A PACE committee today called on the authorities of the EU, in concertation with the IOC, FIFA, UEFA and the Council of Europe, “to promote the establishment of an independent observatory entrusted to assess the governance of football by placing the emphasis on ethics and the integrity of elections”. This observatory would not have the power to govern the sport but “to ensure that the principles of good governance are being effectively implemented and shared”.
The Committee on Culture of the Council of Europe Parliamentary Assembly (PACE), meeting in Budapest today, said that questionable connections between sport and the top levels of politics, corruption, financial malpractice, cases of tax evasion and other scandals continue to make front-page headlines.
“Football cannot be a lawless zone; action must be taken to deal with and eradicate these scourges,” the committee said. This requires greater effort and determination by all partners. It is necessary to ensure “genuine independence of the bodies responsible for detecting and punishing breaches of sports ethics, because this independence is indispensable to the good governance of sport”.
Adopting unanimously a draft resolution based on the report “Good football governance” prepared by Anne Brasseur (Luxembourg, ALDE), the committee called on sports organisations to include in their statutes a rule prohibiting any individual who is a member of a government, or holds government office, from sitting on their decision-making bodies. They should also review their regulations on the supervisory bodies which ensure compliance with standards of ethics and good governance, in order to safeguard the independence in practice – in both procedural and substantive terms – of the members of these bodies, especially their chairpersons.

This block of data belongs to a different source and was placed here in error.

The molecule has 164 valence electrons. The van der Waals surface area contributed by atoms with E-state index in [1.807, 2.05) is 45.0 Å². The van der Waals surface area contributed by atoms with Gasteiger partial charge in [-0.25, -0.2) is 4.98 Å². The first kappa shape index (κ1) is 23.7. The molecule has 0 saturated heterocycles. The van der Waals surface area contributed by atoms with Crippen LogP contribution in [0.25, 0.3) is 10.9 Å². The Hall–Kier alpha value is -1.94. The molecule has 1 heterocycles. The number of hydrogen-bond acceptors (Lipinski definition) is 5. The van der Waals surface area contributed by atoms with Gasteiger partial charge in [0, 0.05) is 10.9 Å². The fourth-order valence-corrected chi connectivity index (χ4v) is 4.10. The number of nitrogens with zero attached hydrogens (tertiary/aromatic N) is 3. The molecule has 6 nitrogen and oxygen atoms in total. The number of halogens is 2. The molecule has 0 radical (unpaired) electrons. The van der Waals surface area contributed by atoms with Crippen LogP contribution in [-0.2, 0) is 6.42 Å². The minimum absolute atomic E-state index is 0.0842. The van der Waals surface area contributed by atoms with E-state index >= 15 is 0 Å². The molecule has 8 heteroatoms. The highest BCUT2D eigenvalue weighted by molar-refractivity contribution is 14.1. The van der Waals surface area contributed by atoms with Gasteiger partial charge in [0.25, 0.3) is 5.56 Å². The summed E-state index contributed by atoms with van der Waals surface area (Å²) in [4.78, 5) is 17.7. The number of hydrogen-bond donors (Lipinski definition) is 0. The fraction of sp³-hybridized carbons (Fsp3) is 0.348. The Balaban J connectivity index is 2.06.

The draft resolution welcomes the progress made by FIFA and UEFA in incorporating human rights into their systems of governance, with the creation of a Human Rights Advisory Board and the negotiations under way on the conclusion of a memorandum of understanding between UEFA and the Council of Europe.
The committee also called on FIFA to encourage the Qatari authorities to ensure that the worker welfare standards applicable to workers employed at the 2022 World Cup construction sites apply to all workers. Both FIFA and UEFA should also ensure compliance with the transfer rules in order to prevent “trading in children” and use a higher percentage of their resources to promote women’s football.
The draft resolution also calls on FIFA to take swift action and shed full light on the latest procedures for the award of the World Cup and in particular the procedure concerning the 2022 World Cup in Qatar, “which appears to be seriously flawed”.
“Too little money harms football, too much is killing it, we need to prevent football from self-destructing,” Anne Brasseur said, welcoming the unanimous adoption of the draft resolution.
The Parliamentary Assembly will debate the draft resolution at its next plenary session (Strasbourg, 22-26 January 2018).